Understanding Recipient Dominance in Hair Transplantation
The principle of modern hair restoration is predicated on “donor dominance.” Donor dominance refers to the concept that hair transplanted from the donor area (back of the head) and placed into the front (recipient area) will never be lost despite ongoing hair loss due to the fact that the transplanted donor hair retains its native characteristics that preclude it from hair loss.
Recipient dominance implies the exact opposite, i.e., the recipient area has influence to some degree over the transplanted hair. Fortunately, recipient dominance is not the prevalent condition otherwise transplanted hairs would be lost over time. Instead, recipient dominance expresses itself in unique and subtle ways. For example, in eyebrow hair transplants, the eyebrow region hairs that otherwise grow very fast when transplanted can be influenced by the native skin in the eyebrow region so that over time the hairs start to grow more slowly and grow even finer than originally transplanted. Similarly, hairs transplanted from the body such as from the chest can start to grow faster and finer when moved from the body to the scalp. These curious conditions can be leveraged to advantage in the above circumstances.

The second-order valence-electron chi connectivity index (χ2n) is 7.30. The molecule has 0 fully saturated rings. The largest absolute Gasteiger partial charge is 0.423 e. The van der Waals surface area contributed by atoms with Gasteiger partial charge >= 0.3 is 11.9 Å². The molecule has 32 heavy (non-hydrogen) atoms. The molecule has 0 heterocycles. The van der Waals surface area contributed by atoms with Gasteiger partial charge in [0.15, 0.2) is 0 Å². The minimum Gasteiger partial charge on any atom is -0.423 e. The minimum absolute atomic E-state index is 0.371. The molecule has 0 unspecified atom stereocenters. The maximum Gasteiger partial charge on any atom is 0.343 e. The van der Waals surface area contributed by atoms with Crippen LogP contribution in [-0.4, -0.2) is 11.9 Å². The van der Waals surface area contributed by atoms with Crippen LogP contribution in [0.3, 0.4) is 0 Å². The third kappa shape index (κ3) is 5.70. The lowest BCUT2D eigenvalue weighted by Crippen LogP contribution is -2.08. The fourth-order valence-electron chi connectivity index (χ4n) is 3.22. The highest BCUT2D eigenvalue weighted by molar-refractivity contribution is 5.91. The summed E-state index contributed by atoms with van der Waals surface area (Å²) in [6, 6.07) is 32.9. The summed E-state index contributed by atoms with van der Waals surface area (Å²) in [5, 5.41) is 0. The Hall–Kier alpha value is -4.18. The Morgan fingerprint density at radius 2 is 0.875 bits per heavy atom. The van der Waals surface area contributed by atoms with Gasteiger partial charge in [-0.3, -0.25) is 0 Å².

This gentleman underwent a corrective eyebrow hair transplant. Hairs can become softer and grow more slowly after an eyebrow hair transplant due to a principle known as “recipient dominance.”
Another example of donor influences (but that is not formally entitled donor dominance) refers to the effect that transplanted hairs can have on the recipient skin. For example, hairs transplanted into an area of scar tissue sometimes can start to make the scar bed softer and less scarred. This can occur possibly due to the stem cells that naturally exist within a hair follicle. For example, if someone who has had Accutane in the recent past, the oil glands within the hair follicle become reduced which is the source of skin renewal. This is why people that have had recent Accutane treatment cannot have a skin peel or laser to the skin. Perhaps the new oil glands in the transplanted hairs help rejuvenate the skin, and this is the explained mechanism by which the donor hair influences the recipient area. All of these ideas are fascinating to me as a hair transplant surgeon.